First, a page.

A fistfight in the virtual world

A greeting for your most adored celebrity or an appreciation for your favourite sportsman, either seem just 140 characters away. Even for lashing out at someone — and ultimately losing it — being twitter-happy seems to be the way. By N. Sudarshan.

‘The Big Rip’, a cosmological hypothesis first published in 2003, said that the size of the ‘observable universe’ is continually shrinking. V. S. Troitkii of the Radiophysical Research Institute in Russia even said that light once travelled a million times faster than it does now and this implies that the universe is shrinking.

True or otherwise, it’s for the scientific community to discover. But, for today’s tech-savvy man the unmistakable evidence of a shrinking universe — not in the literal sense — is seen in the virtual world of social media. A greeting for your most adored celebrity or an appreciation for your favourite sportsman, either seem just 140 characters away. Even for lashing out at someone — and ultimately losing it — being twitter-happy seems to be the way.

Of late, these ‘twitterati’ have seamlessly moulded into the persona of ‘crickerati’ and vice-versa. For fans, this has either resulted in something entirely comical or utterly distasteful. Two such instances took place in this year’s IPL.

First S. Sreesanth, now in the dock for some of his other antics, tweeted his way into trouble by saying that the incident where Harbhajan Singh allegedly slapped him five years ago never happened. Australian David Warner, in the immediate aftermath of the spot-fixing scandal expose, launched an astonishing attack against two of Australia’s senior cricket writers, Robert Craddock and Malcolm Conn. He took exception to an article written by the former about corruption in the IPL and was enraged to see his photo published next to the article in the print edition of News Ltd.

But why was Twitter the chosen one in these cases? For some time now this has been the pattern. Kevin Pietersen did it. So did Virat Kohli. This is an age where fans’ access to sportspeople, at least in India, is near-zero. On the players’ part, even if they intend to interact, it is generally impossible to do it in person.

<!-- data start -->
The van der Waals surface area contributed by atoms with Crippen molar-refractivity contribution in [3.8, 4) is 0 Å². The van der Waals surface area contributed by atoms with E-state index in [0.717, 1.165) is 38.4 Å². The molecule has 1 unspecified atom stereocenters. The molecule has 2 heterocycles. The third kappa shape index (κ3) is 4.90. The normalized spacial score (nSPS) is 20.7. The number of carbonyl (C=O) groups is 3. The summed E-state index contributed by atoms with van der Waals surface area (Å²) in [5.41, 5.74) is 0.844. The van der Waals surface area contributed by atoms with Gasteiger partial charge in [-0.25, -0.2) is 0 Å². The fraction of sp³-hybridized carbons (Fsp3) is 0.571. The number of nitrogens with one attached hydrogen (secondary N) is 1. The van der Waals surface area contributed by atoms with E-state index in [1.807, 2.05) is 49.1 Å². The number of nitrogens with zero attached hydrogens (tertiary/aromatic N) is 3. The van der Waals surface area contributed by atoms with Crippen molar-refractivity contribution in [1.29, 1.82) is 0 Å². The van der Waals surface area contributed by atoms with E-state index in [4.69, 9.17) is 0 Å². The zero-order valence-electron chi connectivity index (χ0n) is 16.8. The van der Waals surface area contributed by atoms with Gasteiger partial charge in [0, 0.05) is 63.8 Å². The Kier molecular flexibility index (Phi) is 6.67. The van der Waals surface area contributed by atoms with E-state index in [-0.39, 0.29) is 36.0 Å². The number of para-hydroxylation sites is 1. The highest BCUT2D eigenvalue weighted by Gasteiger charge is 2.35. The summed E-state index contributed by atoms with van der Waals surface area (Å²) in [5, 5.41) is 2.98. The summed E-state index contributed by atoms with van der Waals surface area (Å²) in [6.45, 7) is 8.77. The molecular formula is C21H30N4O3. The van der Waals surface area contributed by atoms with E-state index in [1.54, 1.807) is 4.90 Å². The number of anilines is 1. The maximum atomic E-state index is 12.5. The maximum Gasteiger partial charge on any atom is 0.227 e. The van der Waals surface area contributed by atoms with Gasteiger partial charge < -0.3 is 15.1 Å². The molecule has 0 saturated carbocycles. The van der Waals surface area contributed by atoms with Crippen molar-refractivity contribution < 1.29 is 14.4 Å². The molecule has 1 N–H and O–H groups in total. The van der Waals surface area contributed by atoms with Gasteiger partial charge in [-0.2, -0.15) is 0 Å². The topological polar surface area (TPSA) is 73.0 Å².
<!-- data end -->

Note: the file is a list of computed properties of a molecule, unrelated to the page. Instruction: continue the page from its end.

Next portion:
It is here that Twitter as a platform comes as a win-win for both. In a world of niches where fans are really keen on only certain famous people and always harbour hopes of finding ways to talk to them, Twitter makes it extremely simple. On the other hand, for the celebrities it acts as a promotional tool. A case in point is Serena Williams, who dedicates an hour every week to interact with her fans on Twitter in what is called ‘Serena Friday’.

But the flipside is that Twitter has bred a culture akin to being trigger-happy. You shoot and then think — words in this case — as there is always an option to delete your tweets later. A visit to Sreesanth’s and Warner’s handles now won’t display any of their rants. Apologising later seems to be the norm, but they make sure they are heard.

The fact that the tweets go viral in a matter of minutes doesn’t seem to strike them. The platform might be more personal than other social media networks, but its consequences are often far reaching. Ask Sreesanth and Warner now, they would readily attest to this.

The primary reason why the sports bodies and heads allow a life for the players on social media is to interact with fans constructively. Cricket Australia chief James Sutherland, even after the Warner incident, insisted that social media remained a key tool to engage with fans.

Where others have resorted to gagging the players from being active on these platforms during tours, Sutherland said, “Part of our strategy is to put the fans first and for them to have a closer and better relationship with our players.”

But at a time when opinions are made and reputations broken in a flash, a social media policy seems to be the way forward. Sutherland did admit that as days pass by it would be appropriate to have one. As Andrew Strauss said after the Kevin Pietersen fiasco, “It does a really good publicising job but players can find themselves in hot water occasionally. There’s a line they need to tread.”

TWITTER TRAIL David Warner tweets (@davidwarner31):

“Wow @crashcraddock1 some smart journo who thinks he can bring Down people. Well done CHAMP!!”

''Shock me @crashcraddock1 talking shit about IPL jealous prick. Get a real job. All you do is bag people. #getalife''

Craddock’s fellow journalist Malcolm Conn’s response:

“@davidwarner31 cricket is a real job? Please. Most people pay to play. Million dollar cricketers milking the IPL are hardly the best judges.”

Warner to Conn:

“@malcolmconn are you still talking you old fart, no wonder know one buys your paper.”

“@malcolmconn keep writing paper talk trash for a living champ only thing you will ever do.”

Conn to Warner:

“@davidwarner31 You lose 4-0 in India, don't make a run, and you want to be tickled on the tummy? Win the Ashes and get back to me.”

“@davidwarner31 It's becoming increasingly obvious why Brad Haddin was brought back as vice captain. Your lengths behind in that race.”